For Release Thursday, June 2, 2011
Emperor Romulus Augustus Obamatus summoned Praetor Lockatus. “You are responsible for Rome’s competitiveness; why cannot we employ our citizens? Why are our chariots made in Nara, our sandals in Gongju, and our togas in Pingcheng? The Germanic tribes sell us our tools. Even our wine is from the Franks in Gaul. Our papyrus is from Egypt and our tin is from Britannia while our olive oil is from Iberia. There is rumbling in the markets. I fear for the future of Rome. What is your advice?”
The meeting led to the proclamation of a Roman Export Initiative (REI). The Roman government would assist the small and mid-size shop keepers to sell their products from Egypt to Hibernia. The Roman government would also assist major business. A State of the Empire Speech was presented to the Senate, outlining the threat and how Rome must now invest in education, research, and infrastructure, including repair of the aqueducts and roads that tie the empire together. Obamatus said that the Empire had become complacent since the Punic Wars and did not see the rise of economic competitors.
Some members of the right side of the Senate were aghast at the Emperor’s approach. These Senators were Equites from rural villages and patricians who did not want to pay taxes. The patricians’ wives wore flaxen hair imported from Germany.
Senator Paulacus rose to speak. He said that Rome’s economy must be only defended by private business. There was no role for government in assisting our exports. “What is good for Wallforum is good for Rome.” We must eliminate the Roman Commercial Service and allow market forces to work. We must worship Mercury, the god of commerce, and seek his guidance in our decisions. “And furthermore,” he intoned, “we must only spend our coins on the legions to maintain the empire. We must allow our patricins to retain their wealth to spend it wisely on their villas. We must eliminate the debt and not increase it for ple bian services.”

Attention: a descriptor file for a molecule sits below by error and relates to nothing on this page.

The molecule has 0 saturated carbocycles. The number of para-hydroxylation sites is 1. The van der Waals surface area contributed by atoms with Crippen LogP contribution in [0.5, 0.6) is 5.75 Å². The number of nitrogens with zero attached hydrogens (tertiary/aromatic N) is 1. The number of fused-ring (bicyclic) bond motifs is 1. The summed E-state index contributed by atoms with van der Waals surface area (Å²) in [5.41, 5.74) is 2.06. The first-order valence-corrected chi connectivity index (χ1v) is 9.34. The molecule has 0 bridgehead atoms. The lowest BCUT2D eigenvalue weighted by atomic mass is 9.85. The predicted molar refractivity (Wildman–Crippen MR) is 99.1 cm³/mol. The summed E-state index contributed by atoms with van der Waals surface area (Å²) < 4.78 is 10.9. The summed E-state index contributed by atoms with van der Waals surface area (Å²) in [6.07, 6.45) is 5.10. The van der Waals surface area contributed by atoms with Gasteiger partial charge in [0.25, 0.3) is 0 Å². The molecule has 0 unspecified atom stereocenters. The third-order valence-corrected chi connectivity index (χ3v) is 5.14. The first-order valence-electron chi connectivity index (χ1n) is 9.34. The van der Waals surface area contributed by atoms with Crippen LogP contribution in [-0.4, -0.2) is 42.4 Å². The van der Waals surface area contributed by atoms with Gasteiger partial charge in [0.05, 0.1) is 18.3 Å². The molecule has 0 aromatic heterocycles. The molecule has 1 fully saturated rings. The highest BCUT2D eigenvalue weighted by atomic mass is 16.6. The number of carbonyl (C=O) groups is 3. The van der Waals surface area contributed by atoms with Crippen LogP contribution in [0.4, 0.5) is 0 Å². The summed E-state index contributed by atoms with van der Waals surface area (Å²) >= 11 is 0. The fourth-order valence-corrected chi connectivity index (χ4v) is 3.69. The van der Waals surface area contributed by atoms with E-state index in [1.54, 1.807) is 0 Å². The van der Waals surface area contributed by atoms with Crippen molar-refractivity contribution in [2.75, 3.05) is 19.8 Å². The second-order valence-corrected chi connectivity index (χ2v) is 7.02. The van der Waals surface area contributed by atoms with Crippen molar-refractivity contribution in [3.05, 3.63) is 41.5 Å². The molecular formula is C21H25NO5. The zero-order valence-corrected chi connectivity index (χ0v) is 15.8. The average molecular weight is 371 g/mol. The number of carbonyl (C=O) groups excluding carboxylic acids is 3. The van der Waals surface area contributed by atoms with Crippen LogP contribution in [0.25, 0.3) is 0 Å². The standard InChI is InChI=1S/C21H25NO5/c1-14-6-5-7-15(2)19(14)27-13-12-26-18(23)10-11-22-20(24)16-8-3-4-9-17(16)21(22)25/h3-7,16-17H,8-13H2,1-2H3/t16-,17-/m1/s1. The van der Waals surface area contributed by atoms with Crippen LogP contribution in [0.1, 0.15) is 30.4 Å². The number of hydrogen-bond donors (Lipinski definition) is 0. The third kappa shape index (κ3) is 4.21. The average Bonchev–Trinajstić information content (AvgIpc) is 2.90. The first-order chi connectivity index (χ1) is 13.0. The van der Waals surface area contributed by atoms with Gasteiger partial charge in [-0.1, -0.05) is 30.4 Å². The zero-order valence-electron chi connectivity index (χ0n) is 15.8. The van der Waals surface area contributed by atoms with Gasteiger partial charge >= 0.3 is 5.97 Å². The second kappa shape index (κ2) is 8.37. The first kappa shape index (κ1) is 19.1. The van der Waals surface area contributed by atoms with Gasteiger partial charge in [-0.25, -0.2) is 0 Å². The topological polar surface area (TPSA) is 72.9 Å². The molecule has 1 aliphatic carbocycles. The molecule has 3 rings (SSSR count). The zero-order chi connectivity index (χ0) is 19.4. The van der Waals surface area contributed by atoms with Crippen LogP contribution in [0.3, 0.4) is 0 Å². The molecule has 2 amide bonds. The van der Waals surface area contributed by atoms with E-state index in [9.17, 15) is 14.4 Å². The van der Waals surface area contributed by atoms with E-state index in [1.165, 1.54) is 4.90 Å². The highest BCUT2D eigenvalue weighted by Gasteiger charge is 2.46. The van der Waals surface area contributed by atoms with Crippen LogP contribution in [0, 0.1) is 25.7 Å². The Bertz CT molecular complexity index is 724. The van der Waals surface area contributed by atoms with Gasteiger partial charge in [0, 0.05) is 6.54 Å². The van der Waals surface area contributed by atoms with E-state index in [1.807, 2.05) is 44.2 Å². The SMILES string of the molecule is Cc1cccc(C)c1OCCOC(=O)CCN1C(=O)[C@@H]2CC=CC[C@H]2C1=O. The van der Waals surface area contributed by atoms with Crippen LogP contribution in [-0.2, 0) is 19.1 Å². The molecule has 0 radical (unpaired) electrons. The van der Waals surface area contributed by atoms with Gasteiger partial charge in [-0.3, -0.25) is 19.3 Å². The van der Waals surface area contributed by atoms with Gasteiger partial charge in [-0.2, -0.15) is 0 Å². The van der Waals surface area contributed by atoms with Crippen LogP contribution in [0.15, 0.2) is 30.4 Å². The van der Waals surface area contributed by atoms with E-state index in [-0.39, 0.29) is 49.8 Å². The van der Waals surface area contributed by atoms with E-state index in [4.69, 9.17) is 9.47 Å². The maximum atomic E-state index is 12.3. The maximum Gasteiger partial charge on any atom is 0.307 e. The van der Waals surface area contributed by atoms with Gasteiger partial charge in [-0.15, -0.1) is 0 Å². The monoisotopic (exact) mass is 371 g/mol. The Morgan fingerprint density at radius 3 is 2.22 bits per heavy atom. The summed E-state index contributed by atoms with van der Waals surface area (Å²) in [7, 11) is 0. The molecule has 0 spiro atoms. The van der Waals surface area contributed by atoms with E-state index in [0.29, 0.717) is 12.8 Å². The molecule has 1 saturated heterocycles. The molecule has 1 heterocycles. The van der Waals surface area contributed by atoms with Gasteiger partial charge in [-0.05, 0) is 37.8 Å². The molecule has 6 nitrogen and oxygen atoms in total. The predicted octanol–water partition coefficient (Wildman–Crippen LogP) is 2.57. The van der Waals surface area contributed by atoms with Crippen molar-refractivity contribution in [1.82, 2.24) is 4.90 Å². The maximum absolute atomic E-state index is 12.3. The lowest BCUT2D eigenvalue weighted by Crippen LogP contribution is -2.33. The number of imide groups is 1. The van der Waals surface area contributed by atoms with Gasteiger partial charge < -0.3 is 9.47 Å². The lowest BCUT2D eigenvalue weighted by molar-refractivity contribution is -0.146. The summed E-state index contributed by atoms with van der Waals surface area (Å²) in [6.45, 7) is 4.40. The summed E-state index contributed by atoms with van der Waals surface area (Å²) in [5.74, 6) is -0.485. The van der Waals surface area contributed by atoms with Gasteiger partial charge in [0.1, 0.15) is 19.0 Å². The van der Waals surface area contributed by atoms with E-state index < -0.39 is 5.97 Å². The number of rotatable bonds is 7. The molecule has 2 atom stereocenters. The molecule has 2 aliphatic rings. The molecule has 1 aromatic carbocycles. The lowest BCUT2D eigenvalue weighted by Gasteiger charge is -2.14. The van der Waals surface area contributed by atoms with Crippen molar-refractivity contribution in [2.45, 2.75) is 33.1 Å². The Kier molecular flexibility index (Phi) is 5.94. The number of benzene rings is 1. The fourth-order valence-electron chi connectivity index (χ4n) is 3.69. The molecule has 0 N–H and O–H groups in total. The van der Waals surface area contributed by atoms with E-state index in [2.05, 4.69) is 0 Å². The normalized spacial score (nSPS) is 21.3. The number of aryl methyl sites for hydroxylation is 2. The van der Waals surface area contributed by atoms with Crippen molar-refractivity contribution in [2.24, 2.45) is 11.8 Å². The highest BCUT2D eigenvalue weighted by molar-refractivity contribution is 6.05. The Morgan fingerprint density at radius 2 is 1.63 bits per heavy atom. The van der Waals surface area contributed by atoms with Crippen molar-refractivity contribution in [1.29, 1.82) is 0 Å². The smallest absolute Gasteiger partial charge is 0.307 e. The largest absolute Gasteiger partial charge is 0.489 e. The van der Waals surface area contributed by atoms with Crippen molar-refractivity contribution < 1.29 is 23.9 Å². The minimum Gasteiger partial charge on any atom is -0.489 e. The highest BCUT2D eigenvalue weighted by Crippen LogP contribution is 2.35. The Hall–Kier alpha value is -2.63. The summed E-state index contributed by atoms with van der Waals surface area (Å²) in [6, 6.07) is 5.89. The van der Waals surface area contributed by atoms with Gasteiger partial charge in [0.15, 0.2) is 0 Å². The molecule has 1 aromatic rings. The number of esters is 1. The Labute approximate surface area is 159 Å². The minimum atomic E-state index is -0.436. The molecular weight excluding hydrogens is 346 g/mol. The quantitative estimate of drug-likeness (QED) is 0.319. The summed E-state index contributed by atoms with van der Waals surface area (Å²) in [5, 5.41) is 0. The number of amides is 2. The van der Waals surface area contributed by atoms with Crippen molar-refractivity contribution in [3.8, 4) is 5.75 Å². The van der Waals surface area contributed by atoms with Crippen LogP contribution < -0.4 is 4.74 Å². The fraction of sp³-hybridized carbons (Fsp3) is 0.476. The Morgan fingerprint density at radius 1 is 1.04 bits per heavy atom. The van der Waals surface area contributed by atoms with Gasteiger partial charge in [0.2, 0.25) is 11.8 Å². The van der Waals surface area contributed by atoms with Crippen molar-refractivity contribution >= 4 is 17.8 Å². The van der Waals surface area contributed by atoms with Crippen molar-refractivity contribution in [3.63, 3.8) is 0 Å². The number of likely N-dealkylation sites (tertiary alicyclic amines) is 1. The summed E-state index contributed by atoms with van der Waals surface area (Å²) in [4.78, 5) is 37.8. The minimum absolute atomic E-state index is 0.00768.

Lockatus rose to respond. He eloquently argued that other nations use government economic strategy, incentives, and tools to attract investment and sell into Rome. “We can no longer ignore what our competitors do to penetrate our markets. The Mediterranean has changed and we must adjust to the new realities.” Lockatus noted that some countries have stolen our chariot designs. They make cheap sundials and put our brand on them. Their companies are even government owned. They peg their currency to the argenteus. Rome must adjust or decline and may even fall.
Lockatus faced Senator Paulacus and met his challenge. Sadly, some our biggest companies no longer say they are Roman companies; they now say they are Mediterranean companies. They are no longer tied to our community. They move their work outside of Rome for cheap or slave labor and transport their wares on fast galleys made in Greece to our ports. You go to the dock and you see full urns made in North Africa arriving and empty urns leaving. The Roman government must be a leader in keeping Rome competitive and employing our citizens.
Senator Murryus rose to speak about a conversation with the Persian ambassador. Ambassador Darius observed that the Roman leadership and citizens failed to observe what is happening in the rest of the world, always looking inward. They follow the gladiators but not the economy. The ambassador joked that Rome did not even notice the approach of a military threat until someone reported a large group of elephants in the suburbs.
A group of new Senators called the “Muslum” party named after a popular Roman honeyed wine drink, supported Senator Paulacus. They advocated eliminating most the government and allowing individual business to provide the service. They noted the success of the privatized Rome fire service and its admirable new business model: If your villa caught on fire, the fire service arrived and bargained with you for the sale of your home and when they had bought it, put the fire out.
The Senators enjoyed good rhetoric and lyre music but some thought they smelled smoke. They could have been listening to fiddle music but it was not invented for 1000 years.
Bill Stafford has been the president of the Trade Development Alliance of Greater Seattle for the past 20 years. He noted apologetically with its first publication on Seattle-based “Crosscut” website: “This historical essay is written with apologies to the University of Washington history department which after current budget cuts will only focus on American history between the Civil War and WWI.”
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